If you suffer from a personal injury, you may have extensive medical bills, lost wages, and more as a result of someone's negligent act. Colorado personal injury law provides ways you can recover those losses.
According to the U.S. District Courts Judicial Business 2019 report, there were 74,034 personal injury cases filed in the United States. Negotiating a fair settlement for a personal injury requires extensive time, perseverance, and legal knowledge.
You need to know your legal rights in Colorado if you suffer a personal injury.
What Are Personal Injuries
There are numerous types of injuries that fall under the classification of personal injury. If you undergo medical treatment as a result of any of the following, you should contact a Colorado personal injury law firm regarding your rights to compensation.
Motor Vehicle Accidents
- Automobile Accident—Maintain copies of all accidental and medical records and contact a personal injury law firm.
- Bus Accident—This includes public transportation, private bus companies, and school buses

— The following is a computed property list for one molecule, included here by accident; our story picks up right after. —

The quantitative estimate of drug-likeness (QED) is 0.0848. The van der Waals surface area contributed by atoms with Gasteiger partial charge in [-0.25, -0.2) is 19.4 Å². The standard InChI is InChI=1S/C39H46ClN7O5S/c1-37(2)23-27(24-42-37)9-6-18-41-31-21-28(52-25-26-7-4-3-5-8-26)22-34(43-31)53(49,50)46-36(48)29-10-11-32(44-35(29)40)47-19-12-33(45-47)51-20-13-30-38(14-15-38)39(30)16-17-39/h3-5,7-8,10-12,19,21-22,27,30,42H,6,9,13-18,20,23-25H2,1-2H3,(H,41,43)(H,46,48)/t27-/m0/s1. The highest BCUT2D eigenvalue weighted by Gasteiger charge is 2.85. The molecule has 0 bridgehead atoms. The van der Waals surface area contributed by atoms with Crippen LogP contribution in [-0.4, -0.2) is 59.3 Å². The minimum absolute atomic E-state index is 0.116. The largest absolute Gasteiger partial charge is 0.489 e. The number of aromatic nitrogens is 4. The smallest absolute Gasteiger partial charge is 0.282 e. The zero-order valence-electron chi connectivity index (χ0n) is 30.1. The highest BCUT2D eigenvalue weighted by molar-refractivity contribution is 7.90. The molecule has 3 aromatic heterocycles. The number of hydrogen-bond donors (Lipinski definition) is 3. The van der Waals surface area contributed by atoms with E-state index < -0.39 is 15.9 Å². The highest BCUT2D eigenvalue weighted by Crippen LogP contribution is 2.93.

- Trucking Accident—Lawsuits may involve both the driver and the trucking company
- Motorcycle Accident—Lawsuits may include several counts including negligence and wrongful death
- Bicycle or Pedestrian Accident—Victims generally have to seek medical coverage from their personal insurance and the auto owner's insurance
Other Types of Accidents
- Construction Accident—Lack of training, recklessness, poor maintenance of machinery, and more result in personal injuries
- Pharmaceutical—wrong medication being dispensed and failing to provide warnings about the risk of drugs resulting in injury
- Product Liability—This covers a wide range of products and injuries including defective toys, faulty seatbelts, airbags that do not deploy, and more